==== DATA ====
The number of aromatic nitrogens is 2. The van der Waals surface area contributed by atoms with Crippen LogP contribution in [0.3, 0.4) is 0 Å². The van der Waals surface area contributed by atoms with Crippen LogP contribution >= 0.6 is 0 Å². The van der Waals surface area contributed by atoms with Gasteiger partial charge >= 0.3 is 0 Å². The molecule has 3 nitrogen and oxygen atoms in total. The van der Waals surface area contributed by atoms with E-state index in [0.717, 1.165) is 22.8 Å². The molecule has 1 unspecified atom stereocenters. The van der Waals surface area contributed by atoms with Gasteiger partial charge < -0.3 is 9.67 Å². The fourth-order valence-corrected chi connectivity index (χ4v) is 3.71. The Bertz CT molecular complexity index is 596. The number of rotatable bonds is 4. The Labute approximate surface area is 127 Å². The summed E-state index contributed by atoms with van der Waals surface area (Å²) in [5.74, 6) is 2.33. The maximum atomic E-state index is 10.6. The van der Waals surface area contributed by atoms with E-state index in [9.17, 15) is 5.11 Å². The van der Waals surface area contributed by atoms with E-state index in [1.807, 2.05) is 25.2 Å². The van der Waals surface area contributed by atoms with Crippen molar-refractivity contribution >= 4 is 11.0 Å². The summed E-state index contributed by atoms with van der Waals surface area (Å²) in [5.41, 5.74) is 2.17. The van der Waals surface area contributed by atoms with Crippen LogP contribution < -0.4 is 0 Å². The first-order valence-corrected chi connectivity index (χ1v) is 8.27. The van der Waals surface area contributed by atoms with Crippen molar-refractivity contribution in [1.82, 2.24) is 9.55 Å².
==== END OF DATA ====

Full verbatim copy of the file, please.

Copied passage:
The number of aromatic nitrogens is 2. The van der Waals surface area contributed by atoms with Crippen LogP contribution in [0.3, 0.4) is 0 Å². The van der Waals surface area contributed by atoms with Crippen LogP contribution >= 0.6 is 0 Å². The van der Waals surface area contributed by atoms with Gasteiger partial charge >= 0.3 is 0 Å². The molecule has 3 nitrogen and oxygen atoms in total. The van der Waals surface area contributed by atoms with E-state index in [0.717, 1.165) is 22.8 Å². The molecule has 1 unspecified atom stereocenters. The van der Waals surface area contributed by atoms with Gasteiger partial charge < -0.3 is 9.67 Å². The fourth-order valence-corrected chi connectivity index (χ4v) is 3.71. The Bertz CT molecular complexity index is 596. The number of rotatable bonds is 4. The Labute approximate surface area is 127 Å². The summed E-state index contributed by atoms with van der Waals surface area (Å²) in [5.74, 6) is 2.33. The maximum atomic E-state index is 10.6. The van der Waals surface area contributed by atoms with E-state index in [9.17, 15) is 5.11 Å². The van der Waals surface area contributed by atoms with E-state index in [1.807, 2.05) is 25.2 Å². The van der Waals surface area contributed by atoms with Crippen molar-refractivity contribution >= 4 is 11.0 Å². The summed E-state index contributed by atoms with van der Waals surface area (Å²) in [5.41, 5.74) is 2.17. The van der Waals surface area contributed by atoms with Crippen LogP contribution < -0.4 is 0 Å². The first-order valence-corrected chi connectivity index (χ1v) is 8.27. The van der Waals surface area contributed by atoms with Crippen molar-refractivity contribution in [1.82, 2.24) is 9.55 Å².